Over the past decade, a growing body of evidence has suggested that pre-mRNA splicing in the spliceosome may indeed be catalyzed by its RNA constituents. For instance, Sontheimer et al. have shown that the first catalytic step of splicing occurs through a metal-ion-dependent pathway (132), an observation consistent with the two metal-ion model proposed for the spliceosome active site(s) (133). Later, using sulphur substitution followed by manganese suppression, Lin and colleagues have demonstrated that, through metal ion coordination, U6 plays a critical role in the catalysis reaction (134). Most recently, Valadkhan and Manley carried out an even more direct experiment to address this issue (135). In that experiment, they used only three short RNA oligonucleotides, corresponding to U2, U6 (designed according to U2-U6 Helices I, II, III, and the U6 intramolecular stem, see Figs. 1 and 3) and the branch site, respectively, and no proteins were included. Remarkably, the U2 and U6 oligonucleotides do form the functional structure for the first step of splicing (U2-U6 Helix I plus the extended intramolecular stem of U6), leading to the production of X-RNA, a product generated by a splicing-like reaction by which the branch point adenosine in the branch site oligonucleotide attacks a phosphate in the U6 oligonucleotide (Fig. 3). Taken together, the evidence accumulated thus far strongly supports the RNA-catalysis model for the spliceosome.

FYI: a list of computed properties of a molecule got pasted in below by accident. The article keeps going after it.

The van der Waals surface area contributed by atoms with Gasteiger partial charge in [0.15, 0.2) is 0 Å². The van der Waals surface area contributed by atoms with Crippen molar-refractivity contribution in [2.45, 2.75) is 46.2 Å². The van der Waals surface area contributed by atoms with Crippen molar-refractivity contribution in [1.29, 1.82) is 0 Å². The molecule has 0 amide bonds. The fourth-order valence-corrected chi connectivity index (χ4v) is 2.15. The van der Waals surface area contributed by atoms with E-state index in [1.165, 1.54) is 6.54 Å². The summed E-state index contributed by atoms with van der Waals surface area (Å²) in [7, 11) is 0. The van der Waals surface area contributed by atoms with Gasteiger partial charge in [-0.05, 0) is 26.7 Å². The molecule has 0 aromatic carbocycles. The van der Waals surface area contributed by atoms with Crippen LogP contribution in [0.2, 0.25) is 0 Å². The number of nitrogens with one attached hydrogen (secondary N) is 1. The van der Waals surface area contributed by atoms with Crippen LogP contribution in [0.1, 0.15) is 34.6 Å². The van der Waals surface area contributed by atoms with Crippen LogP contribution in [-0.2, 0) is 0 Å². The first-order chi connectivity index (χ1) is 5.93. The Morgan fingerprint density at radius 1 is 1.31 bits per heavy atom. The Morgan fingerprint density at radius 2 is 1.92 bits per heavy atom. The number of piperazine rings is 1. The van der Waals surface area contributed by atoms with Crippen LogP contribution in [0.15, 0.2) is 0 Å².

Figure 3. Protein-independent catalysis. According to the catalytic center of the spliceosome (see Fig. 1), three short RNA oligonucleotides, corresponding to an important fragment of U2 (green), an important fragment of U6 (brown), and the intron branch site (black), are designed. Indeed, they fold, in the absence of protein, into a structure that resembles the catalytic center of the spliceosome (see Fig. 1, the RNA structure in complex B2) or domain V of the self-splicing Group II intron. A splicing-like reaction occurs by which the branch point adenosine nucleophilically attacks the phosphate located between A and G at the base of the extended U6 intramolecular stem, generating a splicing-related product as indicated. U2-U6 Helices I, II, and III, the extended U6 intramolecular stem, and the base-pairing between the U2 branch recognition sequence and the branch site are shown. (Modified from Ref. 135.)